[TUT] [HARD] [SOFT] [C] USB tutorial with V-USB & ATtiny

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Hi all!

I recently managed to implement an USB powered device using ATtiny2313 and V-USB library. As a beginner, I needed several evenings of research prior to the project so I decided to compile a tutorial covering the steps for building a simple USB device:

http://codeandlife.com/2012/01/22/avr-attiny-usb-tutorial-part-1/

This first part covers the basics of getting USB connector to breadboard and using it to power a simple LED circuit. It can be extended to any USB-powered project.

http://codeandlife.com/2012/01/25/avr-attiny-usb-tutorial-part-2/

The second part goes through rest of the test breadboard setup, including wiring the ATtiny2313 to the USB with proper pullups for a low-speed device on D+ and D-, as well as enabling the 12 MHz crystal.

http://codeandlife.com/2012/01/29/avr-attiny-usb-tutorial-part-3/

The third part is the longest of the three and contains both device side and host side code, as well as a chapter on creating Windows drivers for V-USB devices using libusb-win32's INF-wizard.

http://codeandlife.com/2012/02/04/avr-attiny-usb-tutorial-part-4/

Fourth part details how to send data from and to your device. It also wraps up the tutorial series and contains the source code and schematic as well as needed libraries and drivers for Windows in one neat package.

I'm using quite a lot of pictures so I put the tutorial to my blog, but would appreciate any comments, feedback and discussion here. The spark for my electronics hobby started here in AVRfreaks tutorial section, so I felt it was time to contribute something.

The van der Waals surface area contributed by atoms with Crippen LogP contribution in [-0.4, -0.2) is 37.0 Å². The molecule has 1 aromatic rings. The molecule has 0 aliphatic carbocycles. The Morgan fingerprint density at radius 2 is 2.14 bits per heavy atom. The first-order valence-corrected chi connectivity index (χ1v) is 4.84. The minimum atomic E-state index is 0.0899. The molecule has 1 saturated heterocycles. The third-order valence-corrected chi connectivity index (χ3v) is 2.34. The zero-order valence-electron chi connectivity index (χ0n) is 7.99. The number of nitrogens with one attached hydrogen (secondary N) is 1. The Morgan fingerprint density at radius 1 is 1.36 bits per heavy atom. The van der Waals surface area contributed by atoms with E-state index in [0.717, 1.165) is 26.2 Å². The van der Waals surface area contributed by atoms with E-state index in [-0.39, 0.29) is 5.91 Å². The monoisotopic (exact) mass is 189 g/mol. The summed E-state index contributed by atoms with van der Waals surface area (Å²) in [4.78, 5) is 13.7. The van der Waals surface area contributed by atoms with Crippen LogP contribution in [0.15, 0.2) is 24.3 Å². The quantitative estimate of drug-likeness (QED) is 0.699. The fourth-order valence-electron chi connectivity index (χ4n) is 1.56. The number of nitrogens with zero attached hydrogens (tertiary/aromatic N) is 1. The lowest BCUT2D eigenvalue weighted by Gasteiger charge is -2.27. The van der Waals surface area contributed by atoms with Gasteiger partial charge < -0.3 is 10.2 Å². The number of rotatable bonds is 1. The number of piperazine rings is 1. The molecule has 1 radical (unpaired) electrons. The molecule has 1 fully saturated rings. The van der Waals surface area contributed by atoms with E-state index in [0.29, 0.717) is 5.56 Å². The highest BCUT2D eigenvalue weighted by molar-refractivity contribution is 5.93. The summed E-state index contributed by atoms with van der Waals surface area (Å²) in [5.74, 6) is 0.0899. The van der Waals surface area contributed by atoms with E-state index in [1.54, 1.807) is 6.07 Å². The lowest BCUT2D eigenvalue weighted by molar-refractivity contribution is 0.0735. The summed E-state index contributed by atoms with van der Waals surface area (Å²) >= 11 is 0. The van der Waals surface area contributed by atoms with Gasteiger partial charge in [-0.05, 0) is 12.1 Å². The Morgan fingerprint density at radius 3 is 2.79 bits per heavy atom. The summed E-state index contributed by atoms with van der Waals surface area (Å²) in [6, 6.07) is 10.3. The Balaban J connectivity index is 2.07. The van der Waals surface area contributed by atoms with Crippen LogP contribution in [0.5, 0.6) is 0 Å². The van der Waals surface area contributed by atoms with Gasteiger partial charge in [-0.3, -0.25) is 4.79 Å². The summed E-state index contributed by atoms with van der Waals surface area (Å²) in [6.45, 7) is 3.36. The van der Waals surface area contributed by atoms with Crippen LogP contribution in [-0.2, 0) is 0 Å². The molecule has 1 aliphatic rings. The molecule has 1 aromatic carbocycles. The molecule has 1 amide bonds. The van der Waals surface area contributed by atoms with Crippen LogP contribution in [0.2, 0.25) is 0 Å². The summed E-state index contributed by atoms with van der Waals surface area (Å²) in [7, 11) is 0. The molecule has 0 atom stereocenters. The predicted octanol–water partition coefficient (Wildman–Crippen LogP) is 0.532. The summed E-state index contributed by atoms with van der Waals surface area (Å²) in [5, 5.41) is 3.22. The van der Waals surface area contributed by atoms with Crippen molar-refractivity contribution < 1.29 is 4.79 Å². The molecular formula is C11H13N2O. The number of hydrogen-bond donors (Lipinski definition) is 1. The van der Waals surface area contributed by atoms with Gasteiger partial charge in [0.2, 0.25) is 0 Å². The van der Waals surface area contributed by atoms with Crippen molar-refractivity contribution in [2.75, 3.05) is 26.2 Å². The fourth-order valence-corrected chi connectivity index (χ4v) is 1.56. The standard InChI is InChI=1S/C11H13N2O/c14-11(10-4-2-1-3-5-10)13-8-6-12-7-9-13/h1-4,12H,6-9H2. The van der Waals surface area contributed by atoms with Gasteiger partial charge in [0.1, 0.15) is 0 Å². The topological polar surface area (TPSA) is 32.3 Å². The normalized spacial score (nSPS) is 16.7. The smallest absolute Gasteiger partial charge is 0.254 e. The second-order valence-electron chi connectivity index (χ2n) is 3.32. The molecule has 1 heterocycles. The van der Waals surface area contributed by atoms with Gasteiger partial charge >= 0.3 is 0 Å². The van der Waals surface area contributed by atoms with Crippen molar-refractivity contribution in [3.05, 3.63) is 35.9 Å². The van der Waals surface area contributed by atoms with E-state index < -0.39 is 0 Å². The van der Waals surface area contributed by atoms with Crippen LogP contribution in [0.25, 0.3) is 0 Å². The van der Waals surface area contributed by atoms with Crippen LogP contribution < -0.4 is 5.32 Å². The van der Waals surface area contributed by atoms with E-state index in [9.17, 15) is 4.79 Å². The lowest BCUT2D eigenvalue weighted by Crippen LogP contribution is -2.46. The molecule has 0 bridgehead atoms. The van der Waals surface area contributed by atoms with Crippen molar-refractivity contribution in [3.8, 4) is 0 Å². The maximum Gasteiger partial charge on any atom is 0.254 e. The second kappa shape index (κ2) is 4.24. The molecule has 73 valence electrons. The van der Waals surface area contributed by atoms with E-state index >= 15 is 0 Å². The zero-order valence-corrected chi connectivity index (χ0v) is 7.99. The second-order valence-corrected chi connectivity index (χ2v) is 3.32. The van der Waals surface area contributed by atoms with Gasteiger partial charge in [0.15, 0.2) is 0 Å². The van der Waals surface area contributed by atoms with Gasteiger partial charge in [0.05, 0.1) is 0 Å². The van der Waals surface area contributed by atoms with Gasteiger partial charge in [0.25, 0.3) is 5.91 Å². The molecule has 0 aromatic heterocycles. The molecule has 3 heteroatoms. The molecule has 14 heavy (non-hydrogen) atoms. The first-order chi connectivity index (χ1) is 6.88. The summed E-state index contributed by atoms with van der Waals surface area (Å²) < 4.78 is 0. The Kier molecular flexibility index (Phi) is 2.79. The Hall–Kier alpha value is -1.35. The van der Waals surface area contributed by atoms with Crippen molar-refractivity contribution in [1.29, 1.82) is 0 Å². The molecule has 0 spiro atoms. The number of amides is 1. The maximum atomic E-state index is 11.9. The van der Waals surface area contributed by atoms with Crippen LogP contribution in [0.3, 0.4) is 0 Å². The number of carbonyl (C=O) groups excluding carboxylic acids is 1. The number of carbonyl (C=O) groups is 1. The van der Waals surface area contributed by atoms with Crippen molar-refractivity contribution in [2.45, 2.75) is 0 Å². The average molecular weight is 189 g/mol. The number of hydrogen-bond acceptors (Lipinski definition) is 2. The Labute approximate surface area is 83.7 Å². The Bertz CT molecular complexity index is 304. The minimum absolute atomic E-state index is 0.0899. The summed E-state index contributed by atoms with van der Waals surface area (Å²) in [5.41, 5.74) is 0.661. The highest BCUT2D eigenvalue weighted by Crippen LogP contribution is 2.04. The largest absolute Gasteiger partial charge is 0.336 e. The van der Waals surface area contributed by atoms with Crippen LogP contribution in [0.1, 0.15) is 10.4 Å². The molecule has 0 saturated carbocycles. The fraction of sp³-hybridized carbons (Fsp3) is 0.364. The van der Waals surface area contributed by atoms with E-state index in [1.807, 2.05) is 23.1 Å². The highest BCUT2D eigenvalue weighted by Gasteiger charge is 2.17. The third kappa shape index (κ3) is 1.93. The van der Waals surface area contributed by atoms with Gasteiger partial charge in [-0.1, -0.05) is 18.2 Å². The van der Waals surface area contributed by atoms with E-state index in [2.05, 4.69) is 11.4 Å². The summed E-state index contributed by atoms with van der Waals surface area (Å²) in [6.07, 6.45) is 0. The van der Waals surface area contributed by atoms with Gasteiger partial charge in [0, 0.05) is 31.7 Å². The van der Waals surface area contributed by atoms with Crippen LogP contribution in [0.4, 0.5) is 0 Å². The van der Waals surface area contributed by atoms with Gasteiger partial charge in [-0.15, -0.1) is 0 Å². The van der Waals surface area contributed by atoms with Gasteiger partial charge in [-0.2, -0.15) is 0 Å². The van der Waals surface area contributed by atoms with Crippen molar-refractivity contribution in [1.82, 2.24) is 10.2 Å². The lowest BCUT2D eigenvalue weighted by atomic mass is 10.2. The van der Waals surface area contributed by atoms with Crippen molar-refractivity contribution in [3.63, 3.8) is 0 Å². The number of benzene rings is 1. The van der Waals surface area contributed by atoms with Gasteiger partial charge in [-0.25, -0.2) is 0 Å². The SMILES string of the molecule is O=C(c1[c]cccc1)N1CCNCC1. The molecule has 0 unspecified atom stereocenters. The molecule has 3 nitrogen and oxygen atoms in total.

Update: Two new parts have been added, first for making a HID mouse, and second which goes through adapting the tutorial for use with zener diodes to run the AVR at 5 volts, as well as switching to ATtiny85 (45 and 25 probably work just as well) and using internal oscillator instead of external crystal!

http://codeandlife.com/2012/02/11/v-usb-tutorial-continued-hid-mouse/
http://codeandlife.com/2012/02/22/v-usb-with-attiny45-attiny85-without-a-crystal/

Update2: Due to some requests, I've continued the tutorial with treatment of HID keyboards, too:

http://codeandlife.com/2012/06/18/usb-hid-keyboard-with-v-usb/

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Second part is now also up. I felt that the breadboard connections, reprogramming the fuse bits for 12 MHz crystal & testing was suitably long already so I'll cover the V-USB in part 3. Stay tuned!

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Seems to be quite some nice tutorials there, will surely check back for part 3! :)

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I'm glad someone is doing V-USB tutorial. I was too lazy to figure it out by my self.

Waiting for the critical 3rd part : )

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Part 3 is now finally up, thanks for all the comments so far. This is the longest and most detailed part, I may yet do some housekeeping work on the article, add one zip file for all the source code and insert proper copyright and license notices in the beginning of the files.

There will be part 4 with some additional techniques shortly, at least sending and receiving short buffers of data will be covered then.